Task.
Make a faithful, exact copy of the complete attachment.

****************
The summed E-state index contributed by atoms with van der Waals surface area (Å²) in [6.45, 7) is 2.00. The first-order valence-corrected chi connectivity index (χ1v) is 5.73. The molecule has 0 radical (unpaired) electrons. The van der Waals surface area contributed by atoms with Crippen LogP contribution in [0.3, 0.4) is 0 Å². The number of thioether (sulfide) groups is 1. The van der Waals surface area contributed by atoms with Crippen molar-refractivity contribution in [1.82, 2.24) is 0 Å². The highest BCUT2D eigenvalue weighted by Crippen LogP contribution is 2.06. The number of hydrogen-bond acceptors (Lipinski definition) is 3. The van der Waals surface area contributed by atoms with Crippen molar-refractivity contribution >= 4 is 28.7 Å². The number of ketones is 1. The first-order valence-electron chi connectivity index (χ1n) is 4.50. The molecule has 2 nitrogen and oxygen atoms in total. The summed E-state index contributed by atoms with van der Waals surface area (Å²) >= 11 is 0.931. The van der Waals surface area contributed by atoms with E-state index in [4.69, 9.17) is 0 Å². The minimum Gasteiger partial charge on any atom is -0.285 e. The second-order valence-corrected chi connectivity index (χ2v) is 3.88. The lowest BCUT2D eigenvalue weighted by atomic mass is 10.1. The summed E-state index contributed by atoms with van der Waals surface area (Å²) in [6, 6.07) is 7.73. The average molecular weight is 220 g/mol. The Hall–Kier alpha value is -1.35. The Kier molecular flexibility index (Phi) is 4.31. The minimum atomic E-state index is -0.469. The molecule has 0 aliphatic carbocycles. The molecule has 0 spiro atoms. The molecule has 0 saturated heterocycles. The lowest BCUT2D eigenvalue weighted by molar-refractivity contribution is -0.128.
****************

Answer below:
The summed E-state index contributed by atoms with van der Waals surface area (Å²) in [6.45, 7) is 2.00. The first-order valence-corrected chi connectivity index (χ1v) is 5.73. The molecule has 0 radical (unpaired) electrons. The van der Waals surface area contributed by atoms with Crippen LogP contribution in [0.3, 0.4) is 0 Å². The number of thioether (sulfide) groups is 1. The van der Waals surface area contributed by atoms with Crippen molar-refractivity contribution in [1.82, 2.24) is 0 Å². The highest BCUT2D eigenvalue weighted by Crippen LogP contribution is 2.06. The number of hydrogen-bond acceptors (Lipinski definition) is 3. The van der Waals surface area contributed by atoms with Crippen molar-refractivity contribution >= 4 is 28.7 Å². The number of ketones is 1. The first-order valence-electron chi connectivity index (χ1n) is 4.50. The molecule has 2 nitrogen and oxygen atoms in total. The summed E-state index contributed by atoms with van der Waals surface area (Å²) >= 11 is 0.931. The van der Waals surface area contributed by atoms with E-state index in [4.69, 9.17) is 0 Å². The minimum Gasteiger partial charge on any atom is -0.285 e. The second-order valence-corrected chi connectivity index (χ2v) is 3.88. The lowest BCUT2D eigenvalue weighted by atomic mass is 10.1. The summed E-state index contributed by atoms with van der Waals surface area (Å²) in [6, 6.07) is 7.73. The average molecular weight is 220 g/mol. The Hall–Kier alpha value is -1.35. The Kier molecular flexibility index (Phi) is 4.31. The minimum atomic E-state index is -0.469. The molecule has 0 aliphatic carbocycles. The molecule has 0 spiro atoms. The molecule has 0 saturated heterocycles. The lowest BCUT2D eigenvalue weighted by molar-refractivity contribution is -0.128.